• Whether the defendant was involved in the use or threat of violence in connection with the offense;
• The nature of the defendant's criminal history, including any prior history of violent conduct or recent prior convictions for serious offenses;
• Whether the defendant has significant ties to large-scale drug trafficking organizations, gangs, or cartels;
• Whether the filing would create a gross sentencing disparity with equally or more culpable co-defendants; and
• Other case-specific aggravating or mitigating factors.
In keeping with current policy, prosecutors are reminded that all charging decisions must be reviewed by a supervisory attorney to ensure adherence to the Principles of Federal Prosecution, the guidance provided by my May 19, 2010 memorandum, and the policy outlined in this memorandum.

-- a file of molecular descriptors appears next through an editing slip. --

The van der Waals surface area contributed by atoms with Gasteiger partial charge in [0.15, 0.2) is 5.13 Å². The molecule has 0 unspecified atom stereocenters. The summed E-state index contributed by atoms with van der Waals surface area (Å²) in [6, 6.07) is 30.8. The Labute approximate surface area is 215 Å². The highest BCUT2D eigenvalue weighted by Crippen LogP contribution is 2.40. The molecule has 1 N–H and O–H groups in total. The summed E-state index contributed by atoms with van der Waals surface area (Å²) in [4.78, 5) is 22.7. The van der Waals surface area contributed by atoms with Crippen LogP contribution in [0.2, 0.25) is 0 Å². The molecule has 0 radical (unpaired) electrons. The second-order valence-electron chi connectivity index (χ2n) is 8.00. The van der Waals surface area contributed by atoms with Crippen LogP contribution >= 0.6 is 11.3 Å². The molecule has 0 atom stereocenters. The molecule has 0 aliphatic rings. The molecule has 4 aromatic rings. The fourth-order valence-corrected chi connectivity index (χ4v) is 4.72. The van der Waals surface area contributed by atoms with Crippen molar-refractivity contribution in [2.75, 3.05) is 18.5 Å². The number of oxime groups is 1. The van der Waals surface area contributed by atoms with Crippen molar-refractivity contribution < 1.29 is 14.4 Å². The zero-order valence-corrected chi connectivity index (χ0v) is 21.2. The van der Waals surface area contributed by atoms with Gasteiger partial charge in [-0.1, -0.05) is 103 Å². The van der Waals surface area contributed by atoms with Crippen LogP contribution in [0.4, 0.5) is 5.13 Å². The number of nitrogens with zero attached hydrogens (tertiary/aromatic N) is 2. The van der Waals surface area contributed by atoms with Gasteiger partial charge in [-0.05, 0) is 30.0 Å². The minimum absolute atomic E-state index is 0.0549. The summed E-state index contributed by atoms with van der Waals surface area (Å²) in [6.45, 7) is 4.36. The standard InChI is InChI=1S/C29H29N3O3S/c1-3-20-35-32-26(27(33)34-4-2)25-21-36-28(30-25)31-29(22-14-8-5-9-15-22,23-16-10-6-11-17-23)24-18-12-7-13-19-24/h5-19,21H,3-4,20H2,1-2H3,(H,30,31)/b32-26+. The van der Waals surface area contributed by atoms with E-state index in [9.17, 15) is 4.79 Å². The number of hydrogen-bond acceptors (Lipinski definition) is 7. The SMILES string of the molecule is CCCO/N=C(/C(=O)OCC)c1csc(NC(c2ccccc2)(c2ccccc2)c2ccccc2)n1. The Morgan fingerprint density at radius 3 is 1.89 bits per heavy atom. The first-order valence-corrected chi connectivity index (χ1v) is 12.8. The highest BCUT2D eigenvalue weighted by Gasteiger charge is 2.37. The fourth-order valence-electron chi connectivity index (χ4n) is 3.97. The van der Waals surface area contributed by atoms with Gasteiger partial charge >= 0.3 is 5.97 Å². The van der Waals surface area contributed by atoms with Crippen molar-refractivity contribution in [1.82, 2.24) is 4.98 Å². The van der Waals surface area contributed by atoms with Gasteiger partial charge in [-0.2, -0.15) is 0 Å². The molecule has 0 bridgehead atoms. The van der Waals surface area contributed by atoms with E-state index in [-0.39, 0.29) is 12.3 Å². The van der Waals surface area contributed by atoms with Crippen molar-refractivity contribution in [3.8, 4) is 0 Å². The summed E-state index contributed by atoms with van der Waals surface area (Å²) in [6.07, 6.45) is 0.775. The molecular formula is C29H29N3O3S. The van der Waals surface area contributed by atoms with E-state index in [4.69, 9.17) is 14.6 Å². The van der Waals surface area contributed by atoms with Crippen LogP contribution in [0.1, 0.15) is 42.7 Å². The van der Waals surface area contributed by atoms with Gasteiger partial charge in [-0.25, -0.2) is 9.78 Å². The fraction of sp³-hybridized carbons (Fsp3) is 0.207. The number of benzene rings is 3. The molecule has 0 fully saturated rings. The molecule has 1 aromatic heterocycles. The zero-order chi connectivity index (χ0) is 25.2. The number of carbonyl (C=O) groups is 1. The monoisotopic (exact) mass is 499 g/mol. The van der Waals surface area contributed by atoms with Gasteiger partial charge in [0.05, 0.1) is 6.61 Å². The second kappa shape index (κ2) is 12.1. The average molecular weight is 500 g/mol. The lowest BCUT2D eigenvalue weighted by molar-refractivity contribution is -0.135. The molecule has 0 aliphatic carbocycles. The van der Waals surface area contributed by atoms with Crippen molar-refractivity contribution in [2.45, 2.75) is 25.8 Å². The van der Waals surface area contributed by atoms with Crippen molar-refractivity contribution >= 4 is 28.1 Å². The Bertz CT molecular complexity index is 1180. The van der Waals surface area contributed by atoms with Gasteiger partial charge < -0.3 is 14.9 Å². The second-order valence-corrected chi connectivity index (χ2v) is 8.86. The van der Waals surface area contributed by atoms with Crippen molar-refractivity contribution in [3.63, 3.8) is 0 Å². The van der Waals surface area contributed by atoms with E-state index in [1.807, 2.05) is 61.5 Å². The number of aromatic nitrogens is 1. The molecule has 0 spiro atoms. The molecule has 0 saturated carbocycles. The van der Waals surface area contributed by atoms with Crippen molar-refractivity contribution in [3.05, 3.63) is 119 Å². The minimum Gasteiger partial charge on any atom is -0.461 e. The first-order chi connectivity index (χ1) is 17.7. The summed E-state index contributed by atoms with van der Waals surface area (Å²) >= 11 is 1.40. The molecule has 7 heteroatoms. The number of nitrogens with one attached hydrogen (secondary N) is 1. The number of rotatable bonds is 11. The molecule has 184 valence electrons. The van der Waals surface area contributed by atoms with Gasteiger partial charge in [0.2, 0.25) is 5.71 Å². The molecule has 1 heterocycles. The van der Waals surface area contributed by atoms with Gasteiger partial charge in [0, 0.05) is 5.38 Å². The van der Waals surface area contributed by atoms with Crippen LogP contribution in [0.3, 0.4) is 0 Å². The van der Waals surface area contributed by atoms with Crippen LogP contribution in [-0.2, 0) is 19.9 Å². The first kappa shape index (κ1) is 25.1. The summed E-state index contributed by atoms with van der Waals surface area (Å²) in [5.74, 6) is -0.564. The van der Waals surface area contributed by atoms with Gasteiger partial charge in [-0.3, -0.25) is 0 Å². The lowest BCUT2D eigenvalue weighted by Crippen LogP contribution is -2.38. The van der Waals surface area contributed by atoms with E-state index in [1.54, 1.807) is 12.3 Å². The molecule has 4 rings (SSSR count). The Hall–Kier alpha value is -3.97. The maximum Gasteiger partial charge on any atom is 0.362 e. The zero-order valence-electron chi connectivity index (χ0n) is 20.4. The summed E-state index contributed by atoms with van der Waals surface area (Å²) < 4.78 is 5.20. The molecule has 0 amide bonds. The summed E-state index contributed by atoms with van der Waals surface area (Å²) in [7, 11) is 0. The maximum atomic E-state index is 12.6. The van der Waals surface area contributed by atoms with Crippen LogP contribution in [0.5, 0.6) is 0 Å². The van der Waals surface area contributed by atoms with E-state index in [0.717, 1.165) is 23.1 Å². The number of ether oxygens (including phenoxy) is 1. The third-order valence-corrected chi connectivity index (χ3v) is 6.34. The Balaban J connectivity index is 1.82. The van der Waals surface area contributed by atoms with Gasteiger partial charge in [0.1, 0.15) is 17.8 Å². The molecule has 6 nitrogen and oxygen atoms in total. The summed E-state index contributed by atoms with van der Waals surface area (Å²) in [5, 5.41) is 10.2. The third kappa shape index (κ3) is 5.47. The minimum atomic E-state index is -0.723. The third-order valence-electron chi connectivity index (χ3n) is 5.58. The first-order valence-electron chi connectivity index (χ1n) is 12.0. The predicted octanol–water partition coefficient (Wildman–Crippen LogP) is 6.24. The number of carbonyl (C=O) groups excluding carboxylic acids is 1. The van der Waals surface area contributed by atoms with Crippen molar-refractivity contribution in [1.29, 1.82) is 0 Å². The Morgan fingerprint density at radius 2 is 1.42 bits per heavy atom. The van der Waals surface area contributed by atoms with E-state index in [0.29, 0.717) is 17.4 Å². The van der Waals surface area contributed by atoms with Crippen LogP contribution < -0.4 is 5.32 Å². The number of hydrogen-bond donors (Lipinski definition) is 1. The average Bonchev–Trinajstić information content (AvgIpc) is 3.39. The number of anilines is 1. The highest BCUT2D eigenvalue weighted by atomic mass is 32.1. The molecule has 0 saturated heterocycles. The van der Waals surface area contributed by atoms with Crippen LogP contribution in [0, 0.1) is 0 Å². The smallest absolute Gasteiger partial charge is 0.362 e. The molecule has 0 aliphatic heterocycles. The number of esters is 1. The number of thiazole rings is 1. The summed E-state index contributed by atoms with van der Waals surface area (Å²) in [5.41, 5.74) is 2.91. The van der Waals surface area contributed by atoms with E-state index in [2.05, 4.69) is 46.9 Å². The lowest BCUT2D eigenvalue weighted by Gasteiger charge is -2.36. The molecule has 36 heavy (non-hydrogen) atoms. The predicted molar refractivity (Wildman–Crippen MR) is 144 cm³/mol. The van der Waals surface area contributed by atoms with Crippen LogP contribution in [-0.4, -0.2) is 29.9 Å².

Holder 2013 Memo at 3.

D. The Wheel of Misfortune

The lack of any national or local policy, at least until August 12, 2013, rendered application of § 851 enhancements both whimsical and arbitrary-something akin to the spin of a "Wheel of Misfortune"-where similarly-situated defendants in the same district, before the same sentencing judge, sometimes received a doubling of their mandatory minimum sentences and sometimes did not.[10] The same was true for similarly-situated defendants in the same district, before different judges, and similarly-situated defendants spanning the ninety-four districts. Also, the opposite problem of unwarranted uniformity existed, where, owing to the absence of a national policy, the most objectively deserving defendants were never subject to an enhancement in the eight districts that never apply § 851 enhancements. Given the arbitrary nature of § 851 enhancements, there were no assurances that the most objectively deserving defendants, nationwide, were actually the defendants receiving enhancements. Likewise, there were no assurances that the least deserving defendants, nationwide, were the ones that actually received a waiver.